Underground New York Public Library

The Underground New York Public Library is a visual library featuring the Reading-Riders of the NYC subways.
This project is not affiliated with The New York Public Library

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"Phantom," by Jo Nesbø

Translated by Don Bartlett

Borrow I Read

UNYPL in 2012: Orthodox Jews: What Are They Reading? 

I ventured into the Underground Library in part as a tribute to the role of literature in my life. Literature, and the subways, connected me to a larger world. I come from an orthodox background and I thought I’d leave that world alone with my photography. This wasn’t possible to do in the UNYPL though, as Orthodox Jews turned out to be a prevalent part of those who are reading underground. At first, I was hesitant about my relationship with these readers. It was a personal journey, but taking these photographs gave way to a new perspective for me, a new relationship from behind the camera. It’s one more aspect of the UNYPL that I’m grateful for. 

1-4: The Talmud

The Talmud is the most popular text that I’ve noticed with demonstrably Orthodox Jews underground. It’s an extensive work, carried and studied in separate volumes. Assembled over the course of five hundred years, it’s essentially like a great discussion forum that examines all aspects of the Torah and of Jewish life. 

5-7: The Torah

There was an interesting response when I posted photos of Orthodox Jews reading the Torah. I received messages that suggested I might have been mistaken in identifying the book. While the Talmud is studied religiously and daily, the Torah itself isn’t. I’m very careful about the titles though, and I don’t post if I’m in doubt. These people were reading the Torah, but, without exception, the photos of them were taken only on a Thursday evening or a Friday morning. Turns out that in preparation for the weekly Sabbath, when a Torah portion is read in the synagogue, Orthodox Jews can be found studying the Torah directly. 

8: "Catching Fire," by Suzanne Collins

This reader is wearing a Kippah, indicating that he might be orthodox*. Catching Fire would be regarded as a secular text in an orthodox world. Some Orthodox Jews refrain from reading secular texts, preferring to immerse themselves only in their tradition. Others appreciate it, and some even laud secular literature as a means towards greater spiritual heights. 

9: The Passover Haggadah 

A seasonal photo, this was taken a few days before the Passover holiday. The Haggadah discusses the Jewish exodus from slavery in Egypt. One of the important aspects of the Passover holiday is the relaying of the historical account, and this man was reading the Haggadah, with commentary, in preparation for doing just that. 

10: The Shulchan Aruch, by Rabbi Yosef Karo

The Shulchan Aruch is the definitive text of practical Jewish Law. In it are the rules for how to conduct oneself in every facet of life. These people were the first Orthodox Jews that came to the UNYPL. I was trying unsuccessfully to photograph someone reading Julius Caesar,  when they offered me to photograph them instead. You can read a short anecdote about it here.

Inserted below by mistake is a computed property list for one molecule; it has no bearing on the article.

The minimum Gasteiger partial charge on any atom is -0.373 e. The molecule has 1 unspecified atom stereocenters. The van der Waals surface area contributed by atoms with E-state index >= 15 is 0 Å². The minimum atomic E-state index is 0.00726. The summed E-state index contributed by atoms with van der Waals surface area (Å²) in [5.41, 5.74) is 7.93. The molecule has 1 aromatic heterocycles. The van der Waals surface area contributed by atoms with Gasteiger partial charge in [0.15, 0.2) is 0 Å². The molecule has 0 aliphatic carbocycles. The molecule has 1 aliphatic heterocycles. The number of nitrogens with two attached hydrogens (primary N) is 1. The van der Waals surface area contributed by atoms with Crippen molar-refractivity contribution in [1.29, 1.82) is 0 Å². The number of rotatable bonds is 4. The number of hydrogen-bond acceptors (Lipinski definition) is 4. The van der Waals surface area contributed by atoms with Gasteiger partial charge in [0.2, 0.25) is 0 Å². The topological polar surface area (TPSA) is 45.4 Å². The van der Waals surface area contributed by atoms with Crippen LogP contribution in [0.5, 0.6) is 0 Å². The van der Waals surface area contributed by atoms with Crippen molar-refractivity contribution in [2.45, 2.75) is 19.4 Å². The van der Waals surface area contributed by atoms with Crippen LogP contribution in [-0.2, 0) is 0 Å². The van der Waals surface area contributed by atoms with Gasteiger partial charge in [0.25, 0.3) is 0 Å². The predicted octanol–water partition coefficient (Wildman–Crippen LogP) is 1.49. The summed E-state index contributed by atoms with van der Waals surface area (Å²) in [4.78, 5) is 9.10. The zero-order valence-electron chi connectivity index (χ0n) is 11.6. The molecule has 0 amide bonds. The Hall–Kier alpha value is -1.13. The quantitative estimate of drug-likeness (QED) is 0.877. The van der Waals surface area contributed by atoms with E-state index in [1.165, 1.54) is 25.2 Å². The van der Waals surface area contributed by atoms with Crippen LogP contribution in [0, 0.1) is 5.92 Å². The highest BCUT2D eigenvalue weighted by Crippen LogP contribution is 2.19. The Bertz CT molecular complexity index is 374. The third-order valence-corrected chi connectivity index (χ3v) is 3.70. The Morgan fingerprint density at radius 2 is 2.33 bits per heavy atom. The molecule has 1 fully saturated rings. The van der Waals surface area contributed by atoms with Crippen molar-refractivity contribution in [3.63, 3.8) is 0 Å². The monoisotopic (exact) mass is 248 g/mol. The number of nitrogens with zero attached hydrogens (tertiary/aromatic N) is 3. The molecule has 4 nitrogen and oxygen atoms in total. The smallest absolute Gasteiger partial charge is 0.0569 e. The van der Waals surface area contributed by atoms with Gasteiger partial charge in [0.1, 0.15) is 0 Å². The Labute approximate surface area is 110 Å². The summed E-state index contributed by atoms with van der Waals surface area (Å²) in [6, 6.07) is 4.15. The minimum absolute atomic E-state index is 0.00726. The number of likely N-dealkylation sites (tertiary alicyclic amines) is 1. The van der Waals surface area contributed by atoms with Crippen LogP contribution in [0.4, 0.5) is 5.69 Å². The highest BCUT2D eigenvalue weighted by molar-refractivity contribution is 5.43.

*edited from my assumption that he was orthodox. 

"The Talmud"

Borrow I Read

"The Torah with Rashi’s Commentary: Vol. 1, Genesis," Edited by Rabbi Yisrael Herczeg

Borrow I Read

I went up to him after I took the picture, to find out what he was reading. He welcomed my interruption seamlessly; it was like he had been expecting me. He showed me that he was reading commentary on The Book of Genesis. Then he asked me, “Do you want to hear a great idea?” I said yes happily. He said he was concentrating on the very first sentence in Genesis, where it mentions what was created in the world first. He pointed at the sentence in his book and said, “If you read the full sentence, it says that the sky and the earth were created first. But, if you read just the first half of the sentence, the Hebrew word in the middle reveals that it was actually the alphabet that was created before anything else.” He took his finger off the page then, and he pointed at the subway doors. “You see these subway doors,” he told me, “they really are made of metal.” In a quieter tone, full of meditative curiosity, he continued. “At their foundation though, they’re really made of letters.” He lowered his hand then and looked around the subway car, in a way as if he was literally reading the atmosphere. 

"The Talmud"

Borrow I Read

Sunday Bible

on the left he’s reading "Devarim (Deuteronomy) with Rashi." on the right he’s reading "Rambam La’Am: Sefer Tahara," by Maimonides.

Devarim (Deuteronomy): Borrow I Read

Rambam La’Am: Borrow I Read

"The Talmud"

Borrow I Read

He’s reading “Kehilat Yaakov.” She’s reading “The Hot Zone: A Terrifying True Story,” by Richard Preston

Kehilat YaakovBorrow I Read

The Hot Zone: Borrow I Read

Sunday Morning Bible

Hebrew Bible

Borrow I Read

she’s reading "Strong Motion," by Jonathan Franzen. he’s reading “Psalms,” by King David.

Strong Motion: Borrow I Read 

Psalms: Borrow I Read 

"The Talmud" 

Read The Talmud

"The Garden of Emunah: A Practical Guide to Life," by Rabbi Shalom Arush 

Read The Garden of Emunah

"Avos D’Rebbi Nosson," Translated by Avraham Yaakov Finkel 

Read Avos D’Rebbi Nosson

Sunday Morning Bible

(Pocket Sized Hebrew Bible)

Read The Hebrew Bible

"The Talmud"

Read The Talmud

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